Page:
Meet Karen Turner, the fastest teenage female swimmer in the state.
That would be saying a lot for a high school senior, but Turner isn't in high school. Yet, as an eighth-grader at Waluga Junior High, she's already posting better freestyle sprint times than any high school swimmer in Oregon.
Turner is so fast and improving so rapidly that she could be on pace to qualify for the U.S. Olympic team within two or three years, maybe even sooner.
No one would guess Turner's prowess as a swimmer just from looking at her. The 13-year-old, who stands between 5-foot-3 and 5-foot-5 (depending on who you talk to), is very quiet and unassuming. And her ego is virtually non-existent.
'I don't like talking about myself,' she said in a recent interview. 'I've always been quiet.'
She's so quiet that Coley Stickles, her coach at the Lake Oswego Swim Club, had to help her through that interview. The coach never had to tell his star pupil what to say, but he did have to coax an occasional response from her.
Turner would rather let her accomplishments speak for themselves, and there's plenty to talk about in that regard.
She currently holds a total of 10 state records in three different age groups. It's hard to say what event is her best. Last year, as a 12-year-old, she was ranked in the top five in the nation in the 200 individual medley. She was also in the top 10 in the 100 butterfly and the 100 freestyle.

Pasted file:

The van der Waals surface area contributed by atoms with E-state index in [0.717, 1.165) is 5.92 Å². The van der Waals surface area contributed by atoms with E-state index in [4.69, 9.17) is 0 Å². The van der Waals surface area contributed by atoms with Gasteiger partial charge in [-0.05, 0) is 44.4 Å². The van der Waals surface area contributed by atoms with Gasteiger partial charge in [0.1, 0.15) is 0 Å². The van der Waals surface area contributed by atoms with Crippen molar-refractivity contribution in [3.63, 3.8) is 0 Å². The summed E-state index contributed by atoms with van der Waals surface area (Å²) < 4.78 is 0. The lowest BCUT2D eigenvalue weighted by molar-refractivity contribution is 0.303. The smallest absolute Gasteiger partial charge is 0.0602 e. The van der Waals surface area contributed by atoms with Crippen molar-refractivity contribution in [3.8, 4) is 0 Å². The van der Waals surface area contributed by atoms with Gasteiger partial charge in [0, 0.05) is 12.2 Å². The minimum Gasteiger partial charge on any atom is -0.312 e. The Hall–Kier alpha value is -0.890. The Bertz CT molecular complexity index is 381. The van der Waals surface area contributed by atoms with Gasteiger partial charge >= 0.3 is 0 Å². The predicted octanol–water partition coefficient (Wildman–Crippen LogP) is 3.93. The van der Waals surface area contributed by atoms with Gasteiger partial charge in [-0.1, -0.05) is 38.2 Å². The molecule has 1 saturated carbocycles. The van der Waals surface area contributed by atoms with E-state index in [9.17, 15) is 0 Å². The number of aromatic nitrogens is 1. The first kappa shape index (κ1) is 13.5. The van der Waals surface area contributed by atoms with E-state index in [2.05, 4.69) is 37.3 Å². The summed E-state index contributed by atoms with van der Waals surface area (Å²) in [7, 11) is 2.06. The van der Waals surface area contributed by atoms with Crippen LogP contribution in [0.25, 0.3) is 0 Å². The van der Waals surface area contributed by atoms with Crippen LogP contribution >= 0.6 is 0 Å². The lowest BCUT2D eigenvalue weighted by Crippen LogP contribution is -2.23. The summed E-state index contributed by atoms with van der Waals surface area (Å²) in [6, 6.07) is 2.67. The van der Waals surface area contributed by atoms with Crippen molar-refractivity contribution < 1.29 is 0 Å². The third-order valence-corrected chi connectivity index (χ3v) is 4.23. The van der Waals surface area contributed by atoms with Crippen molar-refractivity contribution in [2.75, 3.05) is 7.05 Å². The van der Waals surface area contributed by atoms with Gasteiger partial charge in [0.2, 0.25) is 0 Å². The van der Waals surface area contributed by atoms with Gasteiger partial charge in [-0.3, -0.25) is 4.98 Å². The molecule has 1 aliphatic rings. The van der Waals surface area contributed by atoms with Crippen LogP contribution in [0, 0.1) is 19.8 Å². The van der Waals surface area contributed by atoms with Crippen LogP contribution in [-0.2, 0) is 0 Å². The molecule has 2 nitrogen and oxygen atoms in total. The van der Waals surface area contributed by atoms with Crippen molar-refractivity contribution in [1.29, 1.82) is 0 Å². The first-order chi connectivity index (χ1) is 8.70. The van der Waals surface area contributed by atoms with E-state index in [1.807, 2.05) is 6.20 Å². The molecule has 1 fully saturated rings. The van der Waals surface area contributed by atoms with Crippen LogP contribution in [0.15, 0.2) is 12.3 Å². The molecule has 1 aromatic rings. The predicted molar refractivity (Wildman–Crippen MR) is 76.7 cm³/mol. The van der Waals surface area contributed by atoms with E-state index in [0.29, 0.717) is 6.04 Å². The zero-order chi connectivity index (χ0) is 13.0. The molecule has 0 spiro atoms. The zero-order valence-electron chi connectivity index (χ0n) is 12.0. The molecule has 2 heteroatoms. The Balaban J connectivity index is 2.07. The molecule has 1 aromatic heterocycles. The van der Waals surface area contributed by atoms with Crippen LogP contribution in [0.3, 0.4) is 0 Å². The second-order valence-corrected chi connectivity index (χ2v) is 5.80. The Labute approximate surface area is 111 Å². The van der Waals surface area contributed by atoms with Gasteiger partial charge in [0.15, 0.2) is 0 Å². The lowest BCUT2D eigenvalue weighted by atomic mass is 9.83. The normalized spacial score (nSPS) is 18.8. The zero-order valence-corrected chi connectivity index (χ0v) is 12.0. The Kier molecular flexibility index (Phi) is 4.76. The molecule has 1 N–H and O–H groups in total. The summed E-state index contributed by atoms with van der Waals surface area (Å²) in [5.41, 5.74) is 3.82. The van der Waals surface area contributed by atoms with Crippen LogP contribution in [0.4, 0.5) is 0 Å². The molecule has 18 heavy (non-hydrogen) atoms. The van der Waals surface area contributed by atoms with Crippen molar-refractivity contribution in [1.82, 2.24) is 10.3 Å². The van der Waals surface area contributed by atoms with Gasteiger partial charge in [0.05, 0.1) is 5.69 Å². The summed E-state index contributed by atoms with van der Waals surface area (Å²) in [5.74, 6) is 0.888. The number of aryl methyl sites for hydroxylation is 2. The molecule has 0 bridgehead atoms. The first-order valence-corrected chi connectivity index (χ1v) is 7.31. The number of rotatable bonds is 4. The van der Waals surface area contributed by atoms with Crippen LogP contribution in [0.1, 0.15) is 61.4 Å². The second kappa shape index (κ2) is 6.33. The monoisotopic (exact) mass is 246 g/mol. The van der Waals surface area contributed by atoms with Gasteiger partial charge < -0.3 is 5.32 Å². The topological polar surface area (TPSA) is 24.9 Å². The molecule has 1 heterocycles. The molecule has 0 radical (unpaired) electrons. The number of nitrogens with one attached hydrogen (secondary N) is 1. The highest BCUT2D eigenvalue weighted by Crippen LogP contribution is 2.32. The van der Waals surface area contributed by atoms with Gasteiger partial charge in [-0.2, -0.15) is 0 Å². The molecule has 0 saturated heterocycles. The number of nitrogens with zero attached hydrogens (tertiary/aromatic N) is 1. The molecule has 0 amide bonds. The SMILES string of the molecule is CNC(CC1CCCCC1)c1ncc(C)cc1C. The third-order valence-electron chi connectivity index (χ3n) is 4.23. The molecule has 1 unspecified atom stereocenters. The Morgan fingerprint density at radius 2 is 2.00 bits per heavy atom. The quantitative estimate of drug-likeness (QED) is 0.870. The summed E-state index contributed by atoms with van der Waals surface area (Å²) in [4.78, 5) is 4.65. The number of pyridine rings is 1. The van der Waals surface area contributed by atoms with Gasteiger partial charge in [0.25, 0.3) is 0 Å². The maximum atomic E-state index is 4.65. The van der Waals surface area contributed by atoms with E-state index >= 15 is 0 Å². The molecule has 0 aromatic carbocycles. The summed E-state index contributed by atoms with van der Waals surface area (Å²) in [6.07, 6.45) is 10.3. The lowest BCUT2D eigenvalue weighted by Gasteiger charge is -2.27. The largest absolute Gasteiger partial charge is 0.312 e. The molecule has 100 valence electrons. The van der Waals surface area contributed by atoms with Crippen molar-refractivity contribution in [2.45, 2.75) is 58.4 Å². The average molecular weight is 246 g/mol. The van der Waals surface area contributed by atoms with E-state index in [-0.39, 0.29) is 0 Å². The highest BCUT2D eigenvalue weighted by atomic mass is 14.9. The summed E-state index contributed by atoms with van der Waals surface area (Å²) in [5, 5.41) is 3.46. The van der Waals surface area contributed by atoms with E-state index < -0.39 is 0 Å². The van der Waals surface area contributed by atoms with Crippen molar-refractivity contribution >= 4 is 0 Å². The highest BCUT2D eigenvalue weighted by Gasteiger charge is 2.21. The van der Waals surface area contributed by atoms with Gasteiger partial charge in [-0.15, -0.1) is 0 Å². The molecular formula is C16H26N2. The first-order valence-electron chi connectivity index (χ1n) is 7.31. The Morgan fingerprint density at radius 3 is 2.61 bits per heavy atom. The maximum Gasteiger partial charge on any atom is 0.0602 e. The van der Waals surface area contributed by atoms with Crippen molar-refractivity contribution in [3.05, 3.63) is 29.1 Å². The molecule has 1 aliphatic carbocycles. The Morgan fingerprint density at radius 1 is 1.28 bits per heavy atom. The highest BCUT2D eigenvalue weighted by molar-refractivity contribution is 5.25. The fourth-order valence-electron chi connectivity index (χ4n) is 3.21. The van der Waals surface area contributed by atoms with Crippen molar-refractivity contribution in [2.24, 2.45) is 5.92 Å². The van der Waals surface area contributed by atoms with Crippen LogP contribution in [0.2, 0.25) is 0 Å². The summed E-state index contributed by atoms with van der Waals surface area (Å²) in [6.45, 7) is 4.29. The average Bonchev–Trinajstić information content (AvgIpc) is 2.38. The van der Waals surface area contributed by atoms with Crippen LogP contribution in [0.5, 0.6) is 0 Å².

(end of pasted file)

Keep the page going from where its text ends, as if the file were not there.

While competing in the national championships in Atlanta last week, she broke an Oregon state record for her age group when she recorded a time of 23.65 in the 50 freestyle. That time was so fast that it would have been good enough to win a title at last season's state high school meet.
It doesn't matter what race is being contested. Just put her in the water and she'll swim fast.
'The bigger the meet, the better she does,' Stickles said.
At Atlanta, Turner easily could have been intimated by the level of competition she faced. There were 13 past and current Olympians there. She was the second-youngest swimmer in attendance.
In the 50 freestyle, Turner had one of the slowest qualifying times among the 103 entrants. By the end of the event, she had moved halfway up the list for a 56th-place finish.
Needless to say, Turner has been capturing a lot of attention lately.
'She's already making times that would bring a full scholarship to any (college) she wants to attend,' her coach said.
A scholarship would be nice, but Turner's first goal is to secure an Olympic qualifying time or two. Right now, she's seven-tenths of a second shy of the qualifying mark in the 50 freestyle and she's two seconds back in the 100 freestyle.
'It won't take much more time' to get there, Stickles said.
As it is, she's already on the verge of making the national junior team. After that, an entry into the Olympic Trials will almost certainly follow.
'It's one of my goals (to make the national team),' she said. 'I'll drive myself pretty hard.'
With national success knocking at her door, one has to wonder what Turner plans to do when she reaches high school. The question many people are asking is whether she will compete for both her club team and her high school team.
At this point, she seems torn over the decision. If she does both, it will obviously require more of a time commitment, but it would allow her to spend more time with friends and classmates. However, her greatest competition and her best chance for development will come at the club level, especially when she travels to national meets.
But that's not something Turner wants to think about right now. She just wants to swim faster.
'I know I can get better. I just don't know how much better,' she said.